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Asia prepares for private plane boom
Asia prepares for private plane boom

As head of sales in Asia for Canadian manufacturer Bombardier, he is responsible for marketing his employer´s private jets to Asians.

And Bombardier is banking on a new model - the Global Express, on display at the Hong Kong Asian Aerospace show this week - to woo more rich Asian customers.

The interior of the aircraft is fitted out with all the things one would need to be comfortable on a long flight including fold-out twin beds, a dining area and tables that are fully functioning work areas when needed, but can be tucked away when not in use.

It also boasts the latest technology including what Mr Dixon describes as the "bordello setting" where all the window blinds shut automatically at a touch of a button, and ambient pink lights come on.

Time and money

It´s the sort of life to which many Asians are now aspiring.

"Here in Hong Kong, five years ago there were a thousand private planes coming in and going out," he says. "Now it´s 3,000.

"The business is growing and the airport infrastructure is here."

That kind of lifestyle comes at a cost. The Bombardier Global Express carries a price tag of $ 53m (GBP 26m).

Still, aside from rich individuals, a key growth market in Asia is with companies, whose busy chief executives see the saving in time as far more precious than the cost of the plane itself.

But Asia presents certain challenges to the keen private jet owner, whether personal or corporate.

Once a plane is bought, it has to be maintained. Perhaps it needs to be chartered out when not in use - a service for which many in Hong Kong turn to Metrojet, the territory´s largest operator of private jets and helicopters.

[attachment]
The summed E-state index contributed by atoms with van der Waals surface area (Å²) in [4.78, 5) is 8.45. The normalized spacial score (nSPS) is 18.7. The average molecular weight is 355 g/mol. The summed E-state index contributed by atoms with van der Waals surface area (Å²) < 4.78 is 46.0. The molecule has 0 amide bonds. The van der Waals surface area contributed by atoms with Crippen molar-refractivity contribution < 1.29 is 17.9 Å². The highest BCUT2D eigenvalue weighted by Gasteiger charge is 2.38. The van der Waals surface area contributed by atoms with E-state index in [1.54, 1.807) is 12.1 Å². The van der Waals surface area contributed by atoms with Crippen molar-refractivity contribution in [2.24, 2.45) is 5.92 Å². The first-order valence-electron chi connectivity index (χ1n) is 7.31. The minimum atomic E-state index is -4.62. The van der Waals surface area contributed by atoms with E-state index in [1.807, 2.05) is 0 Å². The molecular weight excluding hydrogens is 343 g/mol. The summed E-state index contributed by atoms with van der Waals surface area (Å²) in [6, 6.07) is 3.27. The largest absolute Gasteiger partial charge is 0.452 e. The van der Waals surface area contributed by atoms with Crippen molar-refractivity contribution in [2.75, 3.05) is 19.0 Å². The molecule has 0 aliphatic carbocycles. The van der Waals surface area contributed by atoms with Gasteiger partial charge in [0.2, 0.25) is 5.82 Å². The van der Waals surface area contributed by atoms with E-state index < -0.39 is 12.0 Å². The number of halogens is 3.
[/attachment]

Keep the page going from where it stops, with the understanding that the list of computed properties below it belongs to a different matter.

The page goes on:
Red tape

But Metrojet´s own chief operating officer, Chris Buchholz, would be the first to acknowledge that it is not always easy owning and running a plane here.

Costs and heavy bureaucracy have combined, he says, to stifle the growth of business aviation in the region.

In India, for example, he has found that permits to fly over the subcontinent often take days to be approved.

And once landing fees, overflight fees, ground travel fees and all the other expenses mount up, he puts the cost of flying to certain destinations at as much as several thousand US dollars per flight hour.

"In North America, there are virtually no landing fees, especially when you use general aviation airports," he says.

"Unfortunately in Asia, you don´t have general aviation airports - you have to use the airports dominated by the airlines that have very high landing fees.

"This is slowing down business aviation in Asia."

So although airport infrastructure is improving, it may simply be impossible to jet off to some of the more far-flung exotic destinations, whose airports are not equipped to handle small aircraft.

It may be some years, then, before the jet set truly takes off in Asia.

/ Новости

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